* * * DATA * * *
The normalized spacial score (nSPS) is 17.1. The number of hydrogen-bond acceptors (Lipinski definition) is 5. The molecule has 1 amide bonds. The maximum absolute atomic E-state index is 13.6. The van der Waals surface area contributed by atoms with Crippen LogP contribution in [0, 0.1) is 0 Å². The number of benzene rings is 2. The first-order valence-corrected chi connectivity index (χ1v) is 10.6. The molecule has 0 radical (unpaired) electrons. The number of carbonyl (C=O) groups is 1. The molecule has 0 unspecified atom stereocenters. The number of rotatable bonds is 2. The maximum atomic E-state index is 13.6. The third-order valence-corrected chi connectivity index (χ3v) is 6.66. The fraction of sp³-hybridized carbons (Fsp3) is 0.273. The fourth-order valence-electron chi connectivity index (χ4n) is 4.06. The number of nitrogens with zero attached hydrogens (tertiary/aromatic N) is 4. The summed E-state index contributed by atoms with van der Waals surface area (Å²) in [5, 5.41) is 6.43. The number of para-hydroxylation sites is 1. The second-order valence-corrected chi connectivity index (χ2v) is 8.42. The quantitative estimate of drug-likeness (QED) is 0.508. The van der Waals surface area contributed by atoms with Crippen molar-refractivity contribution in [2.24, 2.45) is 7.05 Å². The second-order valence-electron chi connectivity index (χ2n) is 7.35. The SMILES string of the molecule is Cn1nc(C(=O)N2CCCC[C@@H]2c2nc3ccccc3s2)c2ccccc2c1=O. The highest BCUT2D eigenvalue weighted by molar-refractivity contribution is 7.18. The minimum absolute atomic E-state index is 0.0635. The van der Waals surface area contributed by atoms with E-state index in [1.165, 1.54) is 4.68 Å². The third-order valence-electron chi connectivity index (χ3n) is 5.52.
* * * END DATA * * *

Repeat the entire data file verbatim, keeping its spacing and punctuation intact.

The normalized spacial score (nSPS) is 17.1. The number of hydrogen-bond acceptors (Lipinski definition) is 5. The molecule has 1 amide bonds. The maximum absolute atomic E-state index is 13.6. The van der Waals surface area contributed by atoms with Crippen LogP contribution in [0, 0.1) is 0 Å². The number of benzene rings is 2. The first-order valence-corrected chi connectivity index (χ1v) is 10.6. The molecule has 0 radical (unpaired) electrons. The number of carbonyl (C=O) groups is 1. The molecule has 0 unspecified atom stereocenters. The number of rotatable bonds is 2. The maximum atomic E-state index is 13.6. The third-order valence-corrected chi connectivity index (χ3v) is 6.66. The fraction of sp³-hybridized carbons (Fsp3) is 0.273. The fourth-order valence-electron chi connectivity index (χ4n) is 4.06. The number of nitrogens with zero attached hydrogens (tertiary/aromatic N) is 4. The summed E-state index contributed by atoms with van der Waals surface area (Å²) in [5, 5.41) is 6.43. The number of para-hydroxylation sites is 1. The second-order valence-corrected chi connectivity index (χ2v) is 8.42. The quantitative estimate of drug-likeness (QED) is 0.508. The van der Waals surface area contributed by atoms with Crippen molar-refractivity contribution in [2.24, 2.45) is 7.05 Å². The second-order valence-electron chi connectivity index (χ2n) is 7.35. The SMILES string of the molecule is Cn1nc(C(=O)N2CCCC[C@@H]2c2nc3ccccc3s2)c2ccccc2c1=O. The highest BCUT2D eigenvalue weighted by molar-refractivity contribution is 7.18. The minimum absolute atomic E-state index is 0.0635. The van der Waals surface area contributed by atoms with E-state index in [1.165, 1.54) is 4.68 Å². The third-order valence-electron chi connectivity index (χ3n) is 5.52.